“Oh Papi,” Lucy stated, trying to peek further into my new apartment, “You don’t got no sofa. You need a sofa? I getting new sofa. You want sofa?”
“No thanks, Mommy,” I replied, resting the jars of peanut butter against my flat stomach. I was wearing a white, wife-beater t-shirt and felt somewhat embarrassed as my somewhat stiff penis slowly subsided within my cotton pajamas at the very look of her fat belly. I thought for a moment she was flirting with me; she seemed not to mind my near nakedness and certainly helped herself to an eyeful. Just then, Juan stepped out from their apartment. I then explained to both of them that I got rid of two sofas before moving here and did not intend on getting another one.
“Listen, I don’t want the cops up here. Believe me, they’ll knock on my door and not yours– and we don’t want them snooping around our place– oh no– we can’t have that,” she explained, glancing towards Juan as if to cast some sort of blame towards him for something he may be doing illegally, across the hallway.
I laughed and gently closed the door without putting on the chain. I stood at the door holding the peanut butter and glanced through the peephole for at least five minutes, wondering if crazy-looking Lucy would come out and knock on my door again.
The door to their apartment opened again. It was Juan wearing a wide-brim hat with a string securing it to his chin. He quickly scampered away without turning to look at our door. Like a little shadow, he moved quickly for a man with a cane. His moves were guarded and secretive. It became obvious to me that he was sneaking out secretively– perhaps Lucy who seems so much younger than Juan had not granted permission for him to leave the house. It was not my business, so I put the jars of peanut butter into our nearly empty wooden cabinets.
An hour later there was another knock at our door. It was a white man– “Is Juan here?” the stranger asked.
“Who are you,” my roommate, B inquired. I was hiding in the bedroom, hoping it was not Lucy again.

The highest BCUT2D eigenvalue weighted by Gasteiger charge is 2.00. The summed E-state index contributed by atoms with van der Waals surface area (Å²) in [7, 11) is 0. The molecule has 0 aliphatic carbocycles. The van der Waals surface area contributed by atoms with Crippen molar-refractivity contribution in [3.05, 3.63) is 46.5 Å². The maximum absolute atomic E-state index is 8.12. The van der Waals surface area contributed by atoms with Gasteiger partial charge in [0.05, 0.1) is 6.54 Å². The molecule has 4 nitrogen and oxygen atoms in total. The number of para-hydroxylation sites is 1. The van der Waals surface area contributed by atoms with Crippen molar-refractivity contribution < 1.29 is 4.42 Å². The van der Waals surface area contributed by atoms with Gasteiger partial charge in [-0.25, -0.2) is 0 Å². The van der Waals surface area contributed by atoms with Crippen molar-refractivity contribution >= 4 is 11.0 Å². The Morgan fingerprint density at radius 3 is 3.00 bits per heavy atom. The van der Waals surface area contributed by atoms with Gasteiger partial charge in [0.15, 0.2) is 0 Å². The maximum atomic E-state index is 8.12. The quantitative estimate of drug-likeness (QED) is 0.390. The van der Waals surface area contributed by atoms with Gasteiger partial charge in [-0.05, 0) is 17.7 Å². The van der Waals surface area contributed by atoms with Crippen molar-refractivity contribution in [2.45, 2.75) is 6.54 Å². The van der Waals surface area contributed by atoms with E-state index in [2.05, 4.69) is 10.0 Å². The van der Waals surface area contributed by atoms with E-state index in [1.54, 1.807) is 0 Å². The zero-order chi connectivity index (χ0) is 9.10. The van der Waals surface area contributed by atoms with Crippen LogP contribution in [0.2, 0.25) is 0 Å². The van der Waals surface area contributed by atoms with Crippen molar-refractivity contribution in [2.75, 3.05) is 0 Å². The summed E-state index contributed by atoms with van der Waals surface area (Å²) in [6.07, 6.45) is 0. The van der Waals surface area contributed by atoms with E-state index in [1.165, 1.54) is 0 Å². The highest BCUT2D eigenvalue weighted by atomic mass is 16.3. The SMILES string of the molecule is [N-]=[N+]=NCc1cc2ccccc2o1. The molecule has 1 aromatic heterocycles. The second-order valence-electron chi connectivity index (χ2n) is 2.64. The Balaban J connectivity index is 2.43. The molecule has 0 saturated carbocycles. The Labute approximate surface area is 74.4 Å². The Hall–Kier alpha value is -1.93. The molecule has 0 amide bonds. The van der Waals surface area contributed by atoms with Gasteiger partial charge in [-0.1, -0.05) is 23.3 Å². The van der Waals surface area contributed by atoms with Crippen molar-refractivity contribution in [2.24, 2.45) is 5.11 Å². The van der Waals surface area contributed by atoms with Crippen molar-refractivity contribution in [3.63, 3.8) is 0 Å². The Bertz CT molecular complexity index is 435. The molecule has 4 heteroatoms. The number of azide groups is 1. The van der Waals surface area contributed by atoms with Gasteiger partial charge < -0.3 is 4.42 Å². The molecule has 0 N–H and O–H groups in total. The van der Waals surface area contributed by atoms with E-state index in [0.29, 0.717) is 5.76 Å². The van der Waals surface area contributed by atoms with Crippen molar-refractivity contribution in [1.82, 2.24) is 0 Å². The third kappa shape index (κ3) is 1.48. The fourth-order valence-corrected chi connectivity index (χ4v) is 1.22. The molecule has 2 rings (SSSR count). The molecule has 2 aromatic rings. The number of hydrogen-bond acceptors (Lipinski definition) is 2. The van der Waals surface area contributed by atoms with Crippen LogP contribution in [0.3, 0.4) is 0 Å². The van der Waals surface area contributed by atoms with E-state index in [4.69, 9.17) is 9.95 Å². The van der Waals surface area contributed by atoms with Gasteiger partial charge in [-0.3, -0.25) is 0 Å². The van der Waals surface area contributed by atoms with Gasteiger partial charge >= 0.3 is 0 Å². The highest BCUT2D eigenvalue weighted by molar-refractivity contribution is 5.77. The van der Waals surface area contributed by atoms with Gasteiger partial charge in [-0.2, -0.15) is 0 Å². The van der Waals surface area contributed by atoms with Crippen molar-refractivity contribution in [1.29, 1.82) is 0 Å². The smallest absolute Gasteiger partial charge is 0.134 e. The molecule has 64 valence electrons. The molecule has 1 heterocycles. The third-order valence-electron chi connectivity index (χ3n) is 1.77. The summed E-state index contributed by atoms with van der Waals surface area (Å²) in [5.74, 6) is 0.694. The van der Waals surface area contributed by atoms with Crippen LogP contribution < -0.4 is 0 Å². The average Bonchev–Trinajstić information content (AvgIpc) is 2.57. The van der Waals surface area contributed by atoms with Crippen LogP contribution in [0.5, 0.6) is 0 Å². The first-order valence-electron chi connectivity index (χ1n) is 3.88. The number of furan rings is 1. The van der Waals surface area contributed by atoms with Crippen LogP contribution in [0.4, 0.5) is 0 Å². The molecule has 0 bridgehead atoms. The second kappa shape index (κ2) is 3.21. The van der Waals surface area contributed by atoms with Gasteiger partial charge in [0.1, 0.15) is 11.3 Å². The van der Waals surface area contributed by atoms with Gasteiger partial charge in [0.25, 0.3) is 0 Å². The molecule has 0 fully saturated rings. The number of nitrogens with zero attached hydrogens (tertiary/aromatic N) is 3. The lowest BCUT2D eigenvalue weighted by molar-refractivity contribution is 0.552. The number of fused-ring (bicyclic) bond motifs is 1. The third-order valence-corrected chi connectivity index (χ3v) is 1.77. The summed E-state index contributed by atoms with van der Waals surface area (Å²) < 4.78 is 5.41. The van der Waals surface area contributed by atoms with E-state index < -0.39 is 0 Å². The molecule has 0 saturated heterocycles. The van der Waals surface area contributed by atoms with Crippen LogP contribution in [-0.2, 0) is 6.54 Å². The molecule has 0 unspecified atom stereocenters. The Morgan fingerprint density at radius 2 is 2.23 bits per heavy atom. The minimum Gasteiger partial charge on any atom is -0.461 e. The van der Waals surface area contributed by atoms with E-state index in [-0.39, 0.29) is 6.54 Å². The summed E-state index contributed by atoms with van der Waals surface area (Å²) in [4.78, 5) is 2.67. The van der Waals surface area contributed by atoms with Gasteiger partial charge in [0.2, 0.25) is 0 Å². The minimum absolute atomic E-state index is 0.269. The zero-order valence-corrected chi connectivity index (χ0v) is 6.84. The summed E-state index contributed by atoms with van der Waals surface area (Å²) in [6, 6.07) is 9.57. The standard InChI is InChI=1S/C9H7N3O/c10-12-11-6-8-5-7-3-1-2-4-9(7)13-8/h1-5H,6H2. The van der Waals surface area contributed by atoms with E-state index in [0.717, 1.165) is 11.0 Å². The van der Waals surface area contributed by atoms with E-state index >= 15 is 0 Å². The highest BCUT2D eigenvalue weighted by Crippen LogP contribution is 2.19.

“I’m Juan’s doctor,” the man explained. Is he here?
“I don’t know anyone named Juan,” B expressed, “I just moved here and I don’t know a soul.” I didn’t come from the bedroom to confess to knowing either Juan or Lucy.
B silently tip toed across our wood floors into the bedroom and asked, “What was that all about? What kind of fuckery is this? Doctors never make house calls and you can’t tell me these immigrants on Medicaid get house calls. Who, do you think, that really was?”
“I don’t know, B. I saw Juan leaving a while ago. He looked like he was on the run from someone. Do you think that white man was from immigration or do you think they are selling drugs out of their apartment– their door is always open and I hear people coming and going all the time. I’m sure that white man was not a doctor; he was probably looking to score something,” I reasoned.
“I wouldn’t be surprised,” B remarked, “No one would ever expect an elderly couple to be selling drugs, unless of course it starts smelling like weed on the floor. That explains everything. The pot was calling the kettle black last night. That old man Juan looks guilty of something. The nerve of them! This is why we cannot let any more immigrants in our country. They come here and ruin the American way of life.”
“Did you see the long nail of Juan’s pinky finger?” I asked, winking at my lover as he passed me something…